Did you ever grieve for someone you never met in person? Maybe….
Michael Jackson?
Bob Marley?
Whitney Houston?
Malcolm X?
Martin Luther King Jr.?
Princess Diana?
Pope John Paul II?
John F. Kennedy?
Elvis Presley? (personal note: I’m with Public Enemy on this
Most probably have…that is the reality that affects us all, and the humanity that defines us all.

Personally, I still miss Luther Vandross dearly.


For many in Black America, Trayvon’s death represents the reality of living Black in a society where white supremacy has been the organizing principle since the dawn of  slavery. He is Emmitt Till 2013. Many can relate to Trayvon and his parents. I have a 17 year old, and because of  his gender and the color of his skin, stereotypes will be placed on him…and he will have to live with them every day…and in Trayvon’s case, die because of them…any black parent’s greatest fear. It does not get any more personal than that. And all will not relate, because that has not been everyone’s experience in this society…but all whom respect the EXPERIENCES OF ALL and the HUMANITY IN ALL…will understand.


All death matters, but what matters most is ALL LIFE. And nothing reveals the value of life more than death; and if that death  is tragic, untimely, unnecessary, and unjust, the revelation becomes more urgent. In this revelation, we are reminded of the principles penned in the Declaration of Independence and adopted in the Black Panther Party for Self Defense’s platform:

“We hold these truths to be self-evident, that all men are created equal, that they are endowed by their Creator with certain unalienable Rights, that among these are Life, Liberty and the pursuit of Happiness. That to secure these rights, Governments are instituted among Men, deriving their just powers from the consent of the governed, That whenever any Form of Government becomes destructive of these ends, it is the Right of the People to alter or to abolish it, and to institute new Government, laying its foundation on such principles and organizing its powers in such form, as to them shall seem most likely to effect their Safety and Happiness.” 

“When in the course of human events, it becomes necessary for one people to dissolve the political bands which have connected them with another, and to assume, among the powers of the earth, the separate and equal station to which the laws of nature and nature's God entitle them, a decent respect to the opinions of mankind requires that they should declare the causes which impel them to the separation.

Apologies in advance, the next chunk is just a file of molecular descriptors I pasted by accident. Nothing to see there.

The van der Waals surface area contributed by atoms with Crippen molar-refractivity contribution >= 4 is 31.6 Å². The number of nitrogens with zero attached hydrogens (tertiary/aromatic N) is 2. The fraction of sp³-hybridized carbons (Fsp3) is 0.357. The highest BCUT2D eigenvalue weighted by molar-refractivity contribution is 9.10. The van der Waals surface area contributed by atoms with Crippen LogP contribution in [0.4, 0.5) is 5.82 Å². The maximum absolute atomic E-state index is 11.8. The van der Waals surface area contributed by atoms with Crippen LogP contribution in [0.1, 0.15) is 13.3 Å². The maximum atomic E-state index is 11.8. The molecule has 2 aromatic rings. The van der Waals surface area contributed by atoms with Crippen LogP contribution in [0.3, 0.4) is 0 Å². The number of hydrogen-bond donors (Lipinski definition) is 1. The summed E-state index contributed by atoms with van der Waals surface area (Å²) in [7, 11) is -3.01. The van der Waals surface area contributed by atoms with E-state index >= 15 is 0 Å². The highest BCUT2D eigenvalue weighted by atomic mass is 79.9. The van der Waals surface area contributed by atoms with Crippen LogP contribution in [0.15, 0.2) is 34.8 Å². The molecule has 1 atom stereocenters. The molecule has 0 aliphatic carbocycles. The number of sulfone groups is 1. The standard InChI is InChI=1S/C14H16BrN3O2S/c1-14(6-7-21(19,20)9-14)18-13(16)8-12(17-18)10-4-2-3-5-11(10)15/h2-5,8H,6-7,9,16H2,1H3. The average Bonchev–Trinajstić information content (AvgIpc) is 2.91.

We hold these truths to be self evident, that all men are created equal; that they are endowed by their Creator with certain unalienable rights; that among these are life, liberty, and the pursuit of happiness. That, to secure these rights, governments are instituted among men, deriving their just powers from the consent of the governed; that, whenever any form of government becomes destructive of these ends, it is the right of the people to alter or to abolish it, and to institute a new government, laying its foundation on such principles, and organizing its powers in such form, as to them shall seem most likely to effect their safety and happiness. Prudence, indeed, will dictate that governments long established should not be changed for light and transient causes; and accordingly, all experience hath shown, that mankind are more disposed to supper, while evils are sufferable, than to right themselves by abolishing the forms to which they are accustomed. But, when a long train of abuses and usurpations, pursuing invariable the same object, evinces a design to reduce them under absolute despotism, it is their right, it is their duty, to throw off such government, and to provide new guards for their future security.”

Life is our most fundamental right. Our lives must be respected, protected, honored, and defended…at all times, and by any life-affirming means necessary.  Ashe.

Get Up Stand Up
Stand up for your rights
Don’t give up the fight!

If you knew what life is worth,
You would look for yours on Earth
Now you see the light
Stand up for your rights

Life is your right…
So we can't give up the fight.
- Bob Marley